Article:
PIA23973: Curiosity's Path to the Sulfate-Bearing Unit
 Target Name:  Mars
 Is a satellite of:  Sol (our sun)
 Mission:  Mars Science Laboratory (MSL)
 Spacecraft:  Curiosity
 Instrument:  Mastcam
 Product Size:  21671 x 8937 pixels (w x h)
 Produced By:  Malin Space Science Systems
 Full-Res TIFF:  PIA23973.tif (392.7 MB)
 Full-Res JPEG:  PIA23973.jpg (32.36 MB)

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Stitched together from 116 images, this view captured by NASA's Curiosity Mars rover shows the path it will take in the summer of 2020 as it drives to the "sulfate-bearing unit," the next layer it will be investigating on the 3-mile-tall (5-kilometer-tall) Mount Sharp. Curiosity has to drive around a large sand patch in order to reach a place where it can ascend to the sulfate-rich region. The upper part of the mountain looms at the top image. The images were taken by the rover's Mast Camera, or Mastcam, on Jan. 10, 2020, the 2,641st Martian day, or sol, of the mission.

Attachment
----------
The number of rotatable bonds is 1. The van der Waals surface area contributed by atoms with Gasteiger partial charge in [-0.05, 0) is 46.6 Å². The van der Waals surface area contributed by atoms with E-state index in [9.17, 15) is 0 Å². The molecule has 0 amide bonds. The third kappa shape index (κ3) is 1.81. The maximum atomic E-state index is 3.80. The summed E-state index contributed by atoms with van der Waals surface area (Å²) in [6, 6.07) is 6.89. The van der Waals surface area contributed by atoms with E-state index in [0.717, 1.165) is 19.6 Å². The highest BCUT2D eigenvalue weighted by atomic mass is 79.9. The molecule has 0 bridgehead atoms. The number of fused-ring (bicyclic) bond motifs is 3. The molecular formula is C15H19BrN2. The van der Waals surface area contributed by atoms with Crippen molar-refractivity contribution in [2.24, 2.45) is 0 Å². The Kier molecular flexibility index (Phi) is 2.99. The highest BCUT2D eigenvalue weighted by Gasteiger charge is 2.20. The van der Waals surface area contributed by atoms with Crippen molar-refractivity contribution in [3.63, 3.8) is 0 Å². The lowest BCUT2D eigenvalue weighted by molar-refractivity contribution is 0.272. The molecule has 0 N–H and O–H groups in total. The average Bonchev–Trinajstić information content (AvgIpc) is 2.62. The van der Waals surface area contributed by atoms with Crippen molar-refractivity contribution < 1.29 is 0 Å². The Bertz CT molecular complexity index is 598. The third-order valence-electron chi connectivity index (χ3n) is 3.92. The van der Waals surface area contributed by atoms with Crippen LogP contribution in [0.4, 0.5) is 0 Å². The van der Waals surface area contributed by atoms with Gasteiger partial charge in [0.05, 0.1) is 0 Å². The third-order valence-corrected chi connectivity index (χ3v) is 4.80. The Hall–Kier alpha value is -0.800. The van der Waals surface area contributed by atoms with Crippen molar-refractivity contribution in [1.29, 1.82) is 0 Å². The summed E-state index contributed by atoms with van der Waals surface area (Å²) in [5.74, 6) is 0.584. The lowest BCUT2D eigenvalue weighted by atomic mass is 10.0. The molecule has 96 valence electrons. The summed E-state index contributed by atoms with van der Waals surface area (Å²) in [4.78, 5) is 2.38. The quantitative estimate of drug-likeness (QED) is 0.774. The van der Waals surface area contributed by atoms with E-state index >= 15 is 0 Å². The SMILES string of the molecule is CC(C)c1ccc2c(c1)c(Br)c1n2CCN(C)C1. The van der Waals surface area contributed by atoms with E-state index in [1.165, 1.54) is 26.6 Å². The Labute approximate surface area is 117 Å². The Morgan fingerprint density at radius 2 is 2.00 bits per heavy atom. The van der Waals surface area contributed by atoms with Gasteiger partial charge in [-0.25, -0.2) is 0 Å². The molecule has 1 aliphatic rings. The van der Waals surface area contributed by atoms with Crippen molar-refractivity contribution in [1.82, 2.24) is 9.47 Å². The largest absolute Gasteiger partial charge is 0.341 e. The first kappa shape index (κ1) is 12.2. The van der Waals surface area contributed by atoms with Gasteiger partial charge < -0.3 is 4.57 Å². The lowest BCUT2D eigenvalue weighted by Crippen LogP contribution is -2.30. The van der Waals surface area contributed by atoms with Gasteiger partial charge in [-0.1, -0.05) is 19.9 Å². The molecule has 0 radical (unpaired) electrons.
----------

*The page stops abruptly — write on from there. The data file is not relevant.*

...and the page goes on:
The panorama has been white-balanced so that the colors of the rock materials resemble how they would appear under daytime lighting conditions on Earth.

Malin Space Science Systems in San Diego built and operates Mastcam. A division of Caltech, NASA's Jet Propulsion Laboratory in Southern California built the Curiosity rover and manages the Mars Science Laboratory mission for the agency's Science Mission Directorate in Washington.

For more information about Curiosity, visit http://mars.jpl.nasa.gov/msl or https://www.nasa.gov/mission_pages/msl/index.html.

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